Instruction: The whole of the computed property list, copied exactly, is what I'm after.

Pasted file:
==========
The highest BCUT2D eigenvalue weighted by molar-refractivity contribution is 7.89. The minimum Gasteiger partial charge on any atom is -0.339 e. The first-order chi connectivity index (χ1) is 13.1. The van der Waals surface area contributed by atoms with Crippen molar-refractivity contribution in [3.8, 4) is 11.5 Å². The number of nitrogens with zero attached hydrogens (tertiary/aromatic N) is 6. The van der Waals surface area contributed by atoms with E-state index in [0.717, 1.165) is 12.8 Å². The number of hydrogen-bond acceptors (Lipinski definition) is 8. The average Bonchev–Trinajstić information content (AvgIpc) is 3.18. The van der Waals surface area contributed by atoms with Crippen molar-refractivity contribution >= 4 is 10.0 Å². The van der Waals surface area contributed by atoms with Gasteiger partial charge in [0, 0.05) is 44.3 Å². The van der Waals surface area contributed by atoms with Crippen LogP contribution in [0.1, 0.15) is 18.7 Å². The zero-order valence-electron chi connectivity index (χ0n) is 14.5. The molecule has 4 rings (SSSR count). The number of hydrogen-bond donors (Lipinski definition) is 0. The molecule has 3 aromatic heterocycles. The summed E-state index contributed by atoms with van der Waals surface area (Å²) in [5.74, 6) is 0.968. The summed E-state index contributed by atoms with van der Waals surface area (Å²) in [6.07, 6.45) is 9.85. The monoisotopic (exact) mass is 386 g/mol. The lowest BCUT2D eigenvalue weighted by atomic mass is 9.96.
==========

The highest BCUT2D eigenvalue weighted by molar-refractivity contribution is 7.89. The minimum Gasteiger partial charge on any atom is -0.339 e. The first-order chi connectivity index (χ1) is 13.1. The van der Waals surface area contributed by atoms with Crippen molar-refractivity contribution in [3.8, 4) is 11.5 Å². The number of nitrogens with zero attached hydrogens (tertiary/aromatic N) is 6. The van der Waals surface area contributed by atoms with E-state index in [0.717, 1.165) is 12.8 Å². The number of hydrogen-bond acceptors (Lipinski definition) is 8. The average Bonchev–Trinajstić information content (AvgIpc) is 3.18. The van der Waals surface area contributed by atoms with Crippen molar-refractivity contribution >= 4 is 10.0 Å². The van der Waals surface area contributed by atoms with Gasteiger partial charge in [0, 0.05) is 44.3 Å². The van der Waals surface area contributed by atoms with Crippen LogP contribution in [0.1, 0.15) is 18.7 Å². The zero-order valence-electron chi connectivity index (χ0n) is 14.5. The molecule has 4 rings (SSSR count). The number of hydrogen-bond donors (Lipinski definition) is 0. The molecule has 3 aromatic heterocycles. The summed E-state index contributed by atoms with van der Waals surface area (Å²) in [5.74, 6) is 0.968. The summed E-state index contributed by atoms with van der Waals surface area (Å²) in [6.07, 6.45) is 9.85. The monoisotopic (exact) mass is 386 g/mol. The lowest BCUT2D eigenvalue weighted by atomic mass is 9.96.